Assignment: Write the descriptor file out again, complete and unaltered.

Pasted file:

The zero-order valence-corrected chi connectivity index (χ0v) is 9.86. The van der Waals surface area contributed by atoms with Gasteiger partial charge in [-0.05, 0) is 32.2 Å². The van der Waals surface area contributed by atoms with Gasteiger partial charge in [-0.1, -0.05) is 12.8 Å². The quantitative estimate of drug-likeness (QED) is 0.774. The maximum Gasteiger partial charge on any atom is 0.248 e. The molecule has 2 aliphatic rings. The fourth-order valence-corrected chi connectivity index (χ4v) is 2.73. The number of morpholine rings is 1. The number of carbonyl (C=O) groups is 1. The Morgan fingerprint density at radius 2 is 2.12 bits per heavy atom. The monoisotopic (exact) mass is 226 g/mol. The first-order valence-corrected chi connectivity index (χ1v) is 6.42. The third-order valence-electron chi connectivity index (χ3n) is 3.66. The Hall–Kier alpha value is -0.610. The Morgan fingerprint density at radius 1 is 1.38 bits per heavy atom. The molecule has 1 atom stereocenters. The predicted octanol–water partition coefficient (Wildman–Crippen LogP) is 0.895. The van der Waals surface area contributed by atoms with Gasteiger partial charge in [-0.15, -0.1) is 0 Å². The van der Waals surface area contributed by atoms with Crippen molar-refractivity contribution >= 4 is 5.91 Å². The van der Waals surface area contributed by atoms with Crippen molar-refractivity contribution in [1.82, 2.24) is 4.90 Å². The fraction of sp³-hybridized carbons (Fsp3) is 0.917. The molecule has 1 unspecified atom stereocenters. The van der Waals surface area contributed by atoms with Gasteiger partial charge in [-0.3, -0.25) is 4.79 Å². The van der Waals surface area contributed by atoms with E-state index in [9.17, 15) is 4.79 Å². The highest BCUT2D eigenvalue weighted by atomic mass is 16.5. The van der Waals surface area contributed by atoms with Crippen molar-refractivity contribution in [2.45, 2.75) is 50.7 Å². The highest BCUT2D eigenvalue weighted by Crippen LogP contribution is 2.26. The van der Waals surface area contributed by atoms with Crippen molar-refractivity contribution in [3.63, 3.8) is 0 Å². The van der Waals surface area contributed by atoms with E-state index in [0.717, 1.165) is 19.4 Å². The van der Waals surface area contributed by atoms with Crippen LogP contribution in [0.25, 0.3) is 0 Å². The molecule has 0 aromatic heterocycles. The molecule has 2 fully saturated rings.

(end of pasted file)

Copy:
The zero-order valence-corrected chi connectivity index (χ0v) is 9.86. The van der Waals surface area contributed by atoms with Gasteiger partial charge in [-0.05, 0) is 32.2 Å². The van der Waals surface area contributed by atoms with Gasteiger partial charge in [-0.1, -0.05) is 12.8 Å². The quantitative estimate of drug-likeness (QED) is 0.774. The maximum Gasteiger partial charge on any atom is 0.248 e. The molecule has 2 aliphatic rings. The fourth-order valence-corrected chi connectivity index (χ4v) is 2.73. The number of morpholine rings is 1. The number of carbonyl (C=O) groups is 1. The Morgan fingerprint density at radius 2 is 2.12 bits per heavy atom. The monoisotopic (exact) mass is 226 g/mol. The first-order valence-corrected chi connectivity index (χ1v) is 6.42. The third-order valence-electron chi connectivity index (χ3n) is 3.66. The Hall–Kier alpha value is -0.610. The Morgan fingerprint density at radius 1 is 1.38 bits per heavy atom. The molecule has 1 atom stereocenters. The predicted octanol–water partition coefficient (Wildman–Crippen LogP) is 0.895. The van der Waals surface area contributed by atoms with Gasteiger partial charge in [-0.15, -0.1) is 0 Å². The van der Waals surface area contributed by atoms with Crippen molar-refractivity contribution >= 4 is 5.91 Å². The van der Waals surface area contributed by atoms with Crippen molar-refractivity contribution in [1.82, 2.24) is 4.90 Å². The fraction of sp³-hybridized carbons (Fsp3) is 0.917. The molecule has 1 unspecified atom stereocenters. The van der Waals surface area contributed by atoms with Gasteiger partial charge in [-0.3, -0.25) is 4.79 Å². The van der Waals surface area contributed by atoms with E-state index in [9.17, 15) is 4.79 Å². The highest BCUT2D eigenvalue weighted by atomic mass is 16.5. The van der Waals surface area contributed by atoms with Crippen molar-refractivity contribution in [2.45, 2.75) is 50.7 Å². The highest BCUT2D eigenvalue weighted by Crippen LogP contribution is 2.26. The van der Waals surface area contributed by atoms with Crippen molar-refractivity contribution in [3.63, 3.8) is 0 Å². The van der Waals surface area contributed by atoms with E-state index in [0.717, 1.165) is 19.4 Å². The van der Waals surface area contributed by atoms with Crippen LogP contribution in [0.25, 0.3) is 0 Å². The molecule has 0 aromatic heterocycles. The molecule has 2 fully saturated rings.